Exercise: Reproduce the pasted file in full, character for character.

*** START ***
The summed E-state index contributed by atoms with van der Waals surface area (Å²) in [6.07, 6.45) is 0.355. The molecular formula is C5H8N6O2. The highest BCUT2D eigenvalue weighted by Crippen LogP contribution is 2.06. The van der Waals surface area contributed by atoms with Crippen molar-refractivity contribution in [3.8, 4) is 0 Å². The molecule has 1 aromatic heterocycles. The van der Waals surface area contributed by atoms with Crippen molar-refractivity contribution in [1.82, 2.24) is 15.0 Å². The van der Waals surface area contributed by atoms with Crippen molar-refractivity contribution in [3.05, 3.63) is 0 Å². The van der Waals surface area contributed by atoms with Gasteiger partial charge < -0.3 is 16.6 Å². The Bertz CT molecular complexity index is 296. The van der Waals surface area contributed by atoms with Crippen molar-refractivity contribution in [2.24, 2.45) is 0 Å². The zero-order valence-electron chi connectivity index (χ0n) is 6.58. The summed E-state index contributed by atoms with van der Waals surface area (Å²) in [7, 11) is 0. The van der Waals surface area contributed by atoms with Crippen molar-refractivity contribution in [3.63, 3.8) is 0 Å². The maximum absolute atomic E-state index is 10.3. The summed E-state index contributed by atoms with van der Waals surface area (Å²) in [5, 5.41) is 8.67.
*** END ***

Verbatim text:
The summed E-state index contributed by atoms with van der Waals surface area (Å²) in [6.07, 6.45) is 0.355. The molecular formula is C5H8N6O2. The highest BCUT2D eigenvalue weighted by Crippen LogP contribution is 2.06. The van der Waals surface area contributed by atoms with Crippen molar-refractivity contribution in [3.8, 4) is 0 Å². The molecule has 1 aromatic heterocycles. The van der Waals surface area contributed by atoms with Crippen molar-refractivity contribution in [1.82, 2.24) is 15.0 Å². The van der Waals surface area contributed by atoms with Crippen molar-refractivity contribution in [3.05, 3.63) is 0 Å². The van der Waals surface area contributed by atoms with Gasteiger partial charge < -0.3 is 16.6 Å². The Bertz CT molecular complexity index is 296. The van der Waals surface area contributed by atoms with Crippen molar-refractivity contribution in [2.24, 2.45) is 0 Å². The zero-order valence-electron chi connectivity index (χ0n) is 6.58. The summed E-state index contributed by atoms with van der Waals surface area (Å²) in [7, 11) is 0. The van der Waals surface area contributed by atoms with Crippen molar-refractivity contribution in [3.63, 3.8) is 0 Å². The maximum absolute atomic E-state index is 10.3. The summed E-state index contributed by atoms with van der Waals surface area (Å²) in [5, 5.41) is 8.67.